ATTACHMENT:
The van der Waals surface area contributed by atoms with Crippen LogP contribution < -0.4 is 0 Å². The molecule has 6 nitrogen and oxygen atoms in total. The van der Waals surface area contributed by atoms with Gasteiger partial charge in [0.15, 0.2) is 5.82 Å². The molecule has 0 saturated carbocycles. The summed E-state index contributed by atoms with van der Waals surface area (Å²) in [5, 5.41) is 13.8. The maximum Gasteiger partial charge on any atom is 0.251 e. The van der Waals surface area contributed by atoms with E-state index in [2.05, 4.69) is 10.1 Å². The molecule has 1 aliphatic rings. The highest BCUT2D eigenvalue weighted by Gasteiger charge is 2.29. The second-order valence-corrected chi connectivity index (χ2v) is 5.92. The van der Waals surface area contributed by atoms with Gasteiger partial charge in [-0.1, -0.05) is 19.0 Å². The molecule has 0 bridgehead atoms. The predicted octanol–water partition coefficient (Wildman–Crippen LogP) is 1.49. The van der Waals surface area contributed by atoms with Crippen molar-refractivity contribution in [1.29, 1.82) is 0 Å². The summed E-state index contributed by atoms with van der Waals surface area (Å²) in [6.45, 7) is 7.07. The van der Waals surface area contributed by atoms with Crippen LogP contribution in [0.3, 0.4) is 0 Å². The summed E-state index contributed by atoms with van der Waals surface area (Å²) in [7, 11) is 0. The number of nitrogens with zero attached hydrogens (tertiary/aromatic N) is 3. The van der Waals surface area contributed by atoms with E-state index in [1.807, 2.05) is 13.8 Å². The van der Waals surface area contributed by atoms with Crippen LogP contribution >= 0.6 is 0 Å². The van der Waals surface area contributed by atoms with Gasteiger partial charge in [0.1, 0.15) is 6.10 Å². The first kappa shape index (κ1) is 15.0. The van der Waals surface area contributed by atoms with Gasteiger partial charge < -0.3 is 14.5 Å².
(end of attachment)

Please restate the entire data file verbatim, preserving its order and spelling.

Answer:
The van der Waals surface area contributed by atoms with Crippen LogP contribution < -0.4 is 0 Å². The molecule has 6 nitrogen and oxygen atoms in total. The van der Waals surface area contributed by atoms with Gasteiger partial charge in [0.15, 0.2) is 5.82 Å². The molecule has 0 saturated carbocycles. The summed E-state index contributed by atoms with van der Waals surface area (Å²) in [5, 5.41) is 13.8. The maximum Gasteiger partial charge on any atom is 0.251 e. The van der Waals surface area contributed by atoms with E-state index in [2.05, 4.69) is 10.1 Å². The molecule has 1 aliphatic rings. The highest BCUT2D eigenvalue weighted by Gasteiger charge is 2.29. The second-order valence-corrected chi connectivity index (χ2v) is 5.92. The van der Waals surface area contributed by atoms with Gasteiger partial charge in [-0.1, -0.05) is 19.0 Å². The molecule has 0 bridgehead atoms. The predicted octanol–water partition coefficient (Wildman–Crippen LogP) is 1.49. The van der Waals surface area contributed by atoms with Crippen molar-refractivity contribution in [1.29, 1.82) is 0 Å². The summed E-state index contributed by atoms with van der Waals surface area (Å²) in [6.45, 7) is 7.07. The van der Waals surface area contributed by atoms with Crippen LogP contribution in [0.3, 0.4) is 0 Å². The summed E-state index contributed by atoms with van der Waals surface area (Å²) in [7, 11) is 0. The number of nitrogens with zero attached hydrogens (tertiary/aromatic N) is 3. The van der Waals surface area contributed by atoms with E-state index in [1.807, 2.05) is 13.8 Å². The van der Waals surface area contributed by atoms with Crippen LogP contribution >= 0.6 is 0 Å². The van der Waals surface area contributed by atoms with Gasteiger partial charge in [0.1, 0.15) is 6.10 Å². The first kappa shape index (κ1) is 15.0. The van der Waals surface area contributed by atoms with Gasteiger partial charge < -0.3 is 14.5 Å².